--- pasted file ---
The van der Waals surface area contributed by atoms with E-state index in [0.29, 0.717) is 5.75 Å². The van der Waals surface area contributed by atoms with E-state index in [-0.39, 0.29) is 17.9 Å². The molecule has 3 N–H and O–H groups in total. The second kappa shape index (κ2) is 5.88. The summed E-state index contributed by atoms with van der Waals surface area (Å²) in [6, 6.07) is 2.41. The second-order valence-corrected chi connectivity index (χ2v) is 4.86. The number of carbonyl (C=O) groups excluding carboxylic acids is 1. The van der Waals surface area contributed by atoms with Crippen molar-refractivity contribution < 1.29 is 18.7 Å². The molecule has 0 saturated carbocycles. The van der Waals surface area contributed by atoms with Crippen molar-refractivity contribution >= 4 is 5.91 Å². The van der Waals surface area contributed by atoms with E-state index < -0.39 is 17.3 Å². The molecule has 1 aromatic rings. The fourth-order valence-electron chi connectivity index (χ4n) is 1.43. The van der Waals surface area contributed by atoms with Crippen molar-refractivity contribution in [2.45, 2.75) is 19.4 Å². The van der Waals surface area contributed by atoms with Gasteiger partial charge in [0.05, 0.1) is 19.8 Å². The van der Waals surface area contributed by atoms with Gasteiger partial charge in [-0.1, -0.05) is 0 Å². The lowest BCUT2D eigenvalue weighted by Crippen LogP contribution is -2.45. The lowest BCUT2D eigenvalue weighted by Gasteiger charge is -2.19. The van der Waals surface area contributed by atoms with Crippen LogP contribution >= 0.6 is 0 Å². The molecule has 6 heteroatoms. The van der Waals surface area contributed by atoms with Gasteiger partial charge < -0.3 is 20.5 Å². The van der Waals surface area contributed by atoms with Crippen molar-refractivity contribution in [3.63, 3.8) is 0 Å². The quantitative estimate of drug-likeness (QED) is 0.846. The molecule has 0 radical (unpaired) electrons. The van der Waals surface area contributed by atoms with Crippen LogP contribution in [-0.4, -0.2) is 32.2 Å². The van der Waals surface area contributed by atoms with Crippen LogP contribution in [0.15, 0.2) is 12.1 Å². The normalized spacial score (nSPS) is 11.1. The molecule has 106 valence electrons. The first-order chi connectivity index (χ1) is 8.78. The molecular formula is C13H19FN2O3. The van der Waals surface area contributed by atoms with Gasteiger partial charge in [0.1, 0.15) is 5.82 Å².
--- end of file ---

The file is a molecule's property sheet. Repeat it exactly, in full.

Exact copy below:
The van der Waals surface area contributed by atoms with E-state index in [0.29, 0.717) is 5.75 Å². The van der Waals surface area contributed by atoms with E-state index in [-0.39, 0.29) is 17.9 Å². The molecule has 3 N–H and O–H groups in total. The second kappa shape index (κ2) is 5.88. The summed E-state index contributed by atoms with van der Waals surface area (Å²) in [6, 6.07) is 2.41. The second-order valence-corrected chi connectivity index (χ2v) is 4.86. The number of carbonyl (C=O) groups excluding carboxylic acids is 1. The van der Waals surface area contributed by atoms with Crippen molar-refractivity contribution < 1.29 is 18.7 Å². The molecule has 0 saturated carbocycles. The van der Waals surface area contributed by atoms with Crippen molar-refractivity contribution >= 4 is 5.91 Å². The van der Waals surface area contributed by atoms with E-state index < -0.39 is 17.3 Å². The molecule has 1 aromatic rings. The fourth-order valence-electron chi connectivity index (χ4n) is 1.43. The van der Waals surface area contributed by atoms with Crippen molar-refractivity contribution in [2.45, 2.75) is 19.4 Å². The van der Waals surface area contributed by atoms with Gasteiger partial charge in [0.05, 0.1) is 19.8 Å². The van der Waals surface area contributed by atoms with Gasteiger partial charge in [-0.1, -0.05) is 0 Å². The lowest BCUT2D eigenvalue weighted by Crippen LogP contribution is -2.45. The lowest BCUT2D eigenvalue weighted by Gasteiger charge is -2.19. The van der Waals surface area contributed by atoms with Crippen LogP contribution >= 0.6 is 0 Å². The molecule has 6 heteroatoms. The van der Waals surface area contributed by atoms with Gasteiger partial charge < -0.3 is 20.5 Å². The van der Waals surface area contributed by atoms with Crippen molar-refractivity contribution in [3.63, 3.8) is 0 Å². The quantitative estimate of drug-likeness (QED) is 0.846. The molecule has 0 radical (unpaired) electrons. The van der Waals surface area contributed by atoms with Crippen LogP contribution in [-0.4, -0.2) is 32.2 Å². The van der Waals surface area contributed by atoms with Crippen LogP contribution in [0.15, 0.2) is 12.1 Å². The normalized spacial score (nSPS) is 11.1. The molecule has 106 valence electrons. The first-order chi connectivity index (χ1) is 8.78. The molecular formula is C13H19FN2O3. The van der Waals surface area contributed by atoms with Gasteiger partial charge in [0.1, 0.15) is 5.82 Å².